U.S. Bank and a Kentucky-based financial services provider agreed to refund $6.5 million to 50,000 military service members after federal regulators accused both companies of misleading borrowers about fees and costs associated with an auto loans program that targeted active-duty troops.
U.S. Bank, headquartered in Minneapolis, along with its partner, Dealers’ Financial Services of Lexington, Ky., violated the law by engaging in deceptive marketing and lending practices, regulators with the Consumer Financial Protection Bureau alleged Thursday.
The auto loan program created by the two companies – the Military Installment Loans and Educational Services program – was designed to appeal to young service members who were new to the car-buying process and had little or no credit history. It required them to make payments on subprime loans through the military’s so-called “discretionary allotment system,” a process that automatically deducts the money from their salaries before the funds are deposited in a bank or credit union.
Regulators said the program neglected to inform the borrowers of all the fees third-parties would charge to process the automatic deductions. It also failed to explain how often payments were due or that the intricacies of the payment schedule meant additional interest charges, according to regulators.
“MILES used the military discretionary allotment system to its advantage – requiring that service members pay straight from their paycheck before the money hit their personal bank accounts – without properly disclosing all associated fees and the way the program worked,” Richard Cordray, the consumer bureau’s director, said in a press call.
Without admitting any wrongdoing, U.S. Bank said it took regulators’ concerns seriously and no longer would participate in the loan program.
“At U.S. Bank, we have high expectations for ourselves and our company’s product offerings, and we apologize for any confusion this program may have caused our customers,” the statement said.
DFC Global Corp. Chairman and CEO Jeff Weiss issued a statement on behalf of Dealers’ Financial Services, a subsidiary, that also didn’t acknowledge any wrongdoing but said the company had cooperated fully with regulators and was “modifying its compliance management system and communication procedures with customers to take into account these issues.”
Regulators also said that the MILES program had misled service members by understating the cost and coverage of add-on products sold with the loans, such as service contracts and insurance.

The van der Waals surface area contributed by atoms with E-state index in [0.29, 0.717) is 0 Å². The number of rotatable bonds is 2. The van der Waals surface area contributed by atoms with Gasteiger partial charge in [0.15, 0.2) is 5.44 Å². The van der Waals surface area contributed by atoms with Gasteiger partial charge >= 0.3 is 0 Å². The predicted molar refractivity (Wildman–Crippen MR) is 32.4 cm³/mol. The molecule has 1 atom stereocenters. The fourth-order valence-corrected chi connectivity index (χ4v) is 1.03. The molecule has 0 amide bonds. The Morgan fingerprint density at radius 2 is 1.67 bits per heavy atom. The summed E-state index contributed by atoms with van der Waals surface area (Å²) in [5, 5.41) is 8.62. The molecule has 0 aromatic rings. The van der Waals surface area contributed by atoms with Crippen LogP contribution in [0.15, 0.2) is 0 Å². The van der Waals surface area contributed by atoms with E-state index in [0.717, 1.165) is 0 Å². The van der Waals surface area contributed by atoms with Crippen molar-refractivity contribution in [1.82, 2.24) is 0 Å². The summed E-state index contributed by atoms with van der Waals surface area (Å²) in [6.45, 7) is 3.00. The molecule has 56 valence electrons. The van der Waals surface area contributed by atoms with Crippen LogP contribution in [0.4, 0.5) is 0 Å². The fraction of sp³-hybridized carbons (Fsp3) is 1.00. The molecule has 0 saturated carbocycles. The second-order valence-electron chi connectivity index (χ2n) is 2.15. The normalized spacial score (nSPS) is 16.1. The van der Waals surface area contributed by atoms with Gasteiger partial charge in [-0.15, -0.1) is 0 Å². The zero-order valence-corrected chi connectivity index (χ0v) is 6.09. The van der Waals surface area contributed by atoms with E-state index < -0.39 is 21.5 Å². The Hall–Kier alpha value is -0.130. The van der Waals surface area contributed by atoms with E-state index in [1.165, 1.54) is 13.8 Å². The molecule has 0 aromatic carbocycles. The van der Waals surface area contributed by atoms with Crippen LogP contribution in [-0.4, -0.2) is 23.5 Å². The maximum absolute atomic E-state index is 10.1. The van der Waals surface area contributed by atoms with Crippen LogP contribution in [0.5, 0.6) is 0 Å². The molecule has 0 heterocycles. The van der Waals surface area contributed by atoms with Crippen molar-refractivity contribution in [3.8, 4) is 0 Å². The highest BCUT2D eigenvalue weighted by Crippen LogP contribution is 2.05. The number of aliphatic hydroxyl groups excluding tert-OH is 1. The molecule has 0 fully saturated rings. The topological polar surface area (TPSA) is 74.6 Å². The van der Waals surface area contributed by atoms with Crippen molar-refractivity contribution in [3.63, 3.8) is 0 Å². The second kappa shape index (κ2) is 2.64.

For example, marketing materials claimed that a vehicle service contract would cost “just a few dollars” a month, when it added an average of $43 per month, regulators said. The service contract also promised to protect military personnel from all expensive repairs, yet it didn’t cover many basic parts, they said.
The consumer bureau first learned about problems with the program from a service member’s father, who complained online to the agency about the auto loan that his son, Ari, took out to finance a used Dodge Ram pickup, Cordray said.
“In addition to the $20,000 price tag on the truck, Ari was sold add-on products, including a warranty, costing thousands of dollars,” Cordray said. “With a five-year loan at an 18 percent interest rate, the loan payments and upkeep cost Ari more than $700 a month, or more than 70 percent of his take-home pay.”
The father was upset that a program with the word “educational” in its title would burden a soldier who was deploying to Iraq with such an ill-advised loan, Cordray said.
Originally intended to help troops stay on top of recurring bills during deployments or relocations, the allotment system may be vulnerable to misuse by lenders, said Holly Petraeus, the consumer bureau’s assistant director of service member affairs.
The MILES program “shines a spotlight on potential problems with the use of the military allotment system as a way to pay off debt,” Petraeus said.
Secretary of Defense Chuck Hagel announced Thursday that he’d form an interagency team to consider changes to the allotment system.
“This group will include representatives from enforcement agencies and bank regulators and will report back to me within 180 days on steps the department can take to ensure our discretionary allotment system no longer creates an opportunity for unscrupulous businesses and lenders to take advantage of those who serve in the armed forces,” Hagel said in a statement.
U.S. Bank said in the statement Thursday that it had created the auto loan program with Dealers’ Financial Services a decade ago to enable service members who lacked established credit histories to obtain affordable auto loans. The loans were offered at competitive rates, the statement said.
As part of the settlement with regulators, U.S. Bank and Dealers’ Financial Services agreed to stop requiring service members to use allotments to make payments and to improve disclosures.
Military personnel eligible for refunds don’t need to do anything to get them. They’ll receive reimbursements as account credits or checks. Payments will vary widely depending on the nature of the loans and add-ons purchased, but the average refund will be about $100.